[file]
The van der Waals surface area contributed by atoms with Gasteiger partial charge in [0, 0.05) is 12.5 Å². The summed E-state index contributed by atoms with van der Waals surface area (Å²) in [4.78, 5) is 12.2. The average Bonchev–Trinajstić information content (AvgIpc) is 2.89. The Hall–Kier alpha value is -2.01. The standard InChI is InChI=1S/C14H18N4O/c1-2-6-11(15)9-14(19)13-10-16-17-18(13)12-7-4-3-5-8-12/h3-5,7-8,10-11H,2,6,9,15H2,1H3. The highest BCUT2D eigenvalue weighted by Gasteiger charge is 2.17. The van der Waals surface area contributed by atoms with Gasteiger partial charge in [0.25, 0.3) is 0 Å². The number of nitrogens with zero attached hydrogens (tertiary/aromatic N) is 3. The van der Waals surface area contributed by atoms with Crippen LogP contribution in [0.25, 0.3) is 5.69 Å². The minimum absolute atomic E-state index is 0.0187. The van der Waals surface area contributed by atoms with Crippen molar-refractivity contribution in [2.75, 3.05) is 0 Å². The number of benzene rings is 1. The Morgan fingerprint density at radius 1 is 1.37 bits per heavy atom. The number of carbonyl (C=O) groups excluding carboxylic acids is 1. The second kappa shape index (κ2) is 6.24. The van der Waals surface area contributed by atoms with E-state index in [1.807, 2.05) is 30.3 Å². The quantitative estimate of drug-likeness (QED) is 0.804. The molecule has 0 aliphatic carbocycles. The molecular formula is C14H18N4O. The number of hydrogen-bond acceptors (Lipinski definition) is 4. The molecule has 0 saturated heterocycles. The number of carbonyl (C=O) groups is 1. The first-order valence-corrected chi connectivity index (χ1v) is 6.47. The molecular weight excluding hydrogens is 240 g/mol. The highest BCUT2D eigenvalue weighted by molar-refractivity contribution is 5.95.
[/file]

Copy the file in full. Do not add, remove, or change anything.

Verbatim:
The van der Waals surface area contributed by atoms with Gasteiger partial charge in [0, 0.05) is 12.5 Å². The summed E-state index contributed by atoms with van der Waals surface area (Å²) in [4.78, 5) is 12.2. The average Bonchev–Trinajstić information content (AvgIpc) is 2.89. The Hall–Kier alpha value is -2.01. The standard InChI is InChI=1S/C14H18N4O/c1-2-6-11(15)9-14(19)13-10-16-17-18(13)12-7-4-3-5-8-12/h3-5,7-8,10-11H,2,6,9,15H2,1H3. The highest BCUT2D eigenvalue weighted by Gasteiger charge is 2.17. The van der Waals surface area contributed by atoms with Gasteiger partial charge in [0.25, 0.3) is 0 Å². The number of nitrogens with zero attached hydrogens (tertiary/aromatic N) is 3. The van der Waals surface area contributed by atoms with Crippen LogP contribution in [0.25, 0.3) is 5.69 Å². The minimum absolute atomic E-state index is 0.0187. The van der Waals surface area contributed by atoms with Crippen molar-refractivity contribution in [2.75, 3.05) is 0 Å². The number of benzene rings is 1. The Morgan fingerprint density at radius 1 is 1.37 bits per heavy atom. The number of carbonyl (C=O) groups excluding carboxylic acids is 1. The second kappa shape index (κ2) is 6.24. The van der Waals surface area contributed by atoms with E-state index in [1.807, 2.05) is 30.3 Å². The quantitative estimate of drug-likeness (QED) is 0.804. The molecule has 0 aliphatic carbocycles. The molecular formula is C14H18N4O. The number of hydrogen-bond acceptors (Lipinski definition) is 4. The molecule has 0 saturated heterocycles. The number of carbonyl (C=O) groups is 1. The first-order valence-corrected chi connectivity index (χ1v) is 6.47. The molecular weight excluding hydrogens is 240 g/mol. The highest BCUT2D eigenvalue weighted by molar-refractivity contribution is 5.95.